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Monday, 13 July 2009

Put Yourself In A Child

I would practice for about half an hour. For a ten year old boy that was dedication.
I had found an old trilby or pork pie hat from somewhere and would rest it at a jaunty angle atop my head.
The curtains were drawn and mum and dad were at work; dad overseas and mum guaranteed to be out until midday at the very earliest.
I slid the VHS tape once more into the clunky top loading carriage and pressed it shut.
The black screen flickered with wonky horizontal lines, fast forward a little.
I got into position.
“Whe-e-e-eeen I, had you
I treated you ba-aaa-aa-aad
And wrong my dear
And since,
Si-iii-iince you been gone
Don’t you know I sit around
With my head in my hand
And I wonder
Who’s lovin’ you?”
The innocent, smooth, round, milk chocolate face hid learning beyond his years, and that’s how this song of loss was vocalised with so much soul and hurt.
Note perfect and sang live, it captivated me and remains my quintessential Michael Jackson performance. No fireworks, no moonwalking. No white gloves or plasters on the fingers.
Just Michael, stood two feet apart from his brothers, and yet worlds apart.
I would sing along and try to copy every nuance from the hand gestures to the forlorn eyes.
I watched a Michael Jackson video every day for about two years.
Thriller was never really my thing.
Even when I was ten I was trying to find the ‘other stuff’.
What put him there, what came before?One Christmas I was bought a ‘Michael Jackson Mix 40’ double cassette.
40 tracks all, ahem, expertly mixed.
But the beauty of these tapes were the range of tracks presented. From Motown to the Jacksons and his solo stuff, I was getting into songs that weren’t played to death on Radio 1 and thinking back, I reckon it’s where my passion for finding ‘new’ music grew from.
Some of the tracks on this album were:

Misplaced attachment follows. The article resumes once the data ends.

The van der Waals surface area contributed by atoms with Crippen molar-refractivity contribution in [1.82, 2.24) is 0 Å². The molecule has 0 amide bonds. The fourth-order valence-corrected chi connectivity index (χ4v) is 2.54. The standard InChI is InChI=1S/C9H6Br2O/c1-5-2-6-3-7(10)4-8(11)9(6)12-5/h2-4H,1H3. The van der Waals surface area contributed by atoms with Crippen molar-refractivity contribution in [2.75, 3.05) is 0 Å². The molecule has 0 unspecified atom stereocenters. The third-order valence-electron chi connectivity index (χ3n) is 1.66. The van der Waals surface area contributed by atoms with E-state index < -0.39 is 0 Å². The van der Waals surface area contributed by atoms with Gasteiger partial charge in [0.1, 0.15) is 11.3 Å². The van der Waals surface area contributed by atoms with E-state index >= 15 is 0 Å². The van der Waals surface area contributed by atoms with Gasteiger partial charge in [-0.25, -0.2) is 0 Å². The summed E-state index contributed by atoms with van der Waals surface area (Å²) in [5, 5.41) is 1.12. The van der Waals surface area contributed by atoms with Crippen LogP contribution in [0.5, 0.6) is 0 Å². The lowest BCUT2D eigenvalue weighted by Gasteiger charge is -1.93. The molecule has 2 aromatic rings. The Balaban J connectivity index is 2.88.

People Make The World Go Round
Happy (Theme from Lady Sings the Blues)
We’ve Got A Good Thing Going
Hallelujah Day
Love Is Here And Now You’re Gone
Sugar Daddy
Mama’s Pearl
And my favourite ‘Doctor My Eyes’
A lot of these are still obscure tracks from the Wacko catalogue and if I hear them today I still sing in my head where the mix would have changed and the new track started.
Looking at Amazon today the tape which last year fetched around £7 has now shot up to £30 and I am tempted to relive my youth, or maybe I’ll just get all the tracks on vinyl and have a go myself.
Thriller came and went, and I got the Making Of video and watched it incessantly, but I don’t remember listening to the album all that much.
I went to Woolworths and discovered the Motown Chartbusters albums which opened a world into Stevie Wonder, Marvin Gaye, The Four Tops, The Supremes and so much more.
I continued to listen to Michael but Off The Wall and then I got into Triumph and Destiny by The Jacksons.
Can You Feel It, Don’t Blame It On The Boogie, This Place Hotel.
This Place Hotel was used on one of Jackson’s videos and I would play this one song endlessly at home, on my Walkman, at my nans house. I was smitten.
This Jacksons discovery would tide me over until Bad was released in 1987.
My brother and I went halves on the cassette and bought it on the day of release.
Then Moonwalker came out, book and video, and I would try and lean forward like in the Smooth Criminal short and inevitably fell on the couch or the dog.
By this time my musical journey had taken me past Motown and through the sixties milestones of Bob Dylan, the Rolling Stones and The Beatles. The Band, Neil Young and The Who.
Somehow Michael Jackson just wasn’t saying much to me.
I had seen the dance a million times, I had heard the electric basslines and drum machines even more and it started to grate.
My Auntie Janice got Dangerous for me in 1990 but I had to ask my mum to let it be known that I was no longer interested in what Wacko Jacko had to offer.
My ears had since been turned on to Public Enemy and Catherine Wheel, Deee-Lite and Television, Kingmaker and A Tribe Called Quest.
Michael Jackson had opened the doors to these various clubs but refused to let himself in so I strode on ahead and never really looked back.
I still try to listen to him on occasion (usually at weddings and maybe a Doctor My Eyes on a Sunday morning) and I thank him whole-heartedly for the introduction he gave me to music.
I evolved in my tastes but he stayed firmly stuck in the same groove and we had to part company.
I am sorry he has died but can’t help thinking that some of his fans should do themselves a big favour and try a different path. Maybe they should have done it a long time ago.
Inertia is the enemy of progress after all.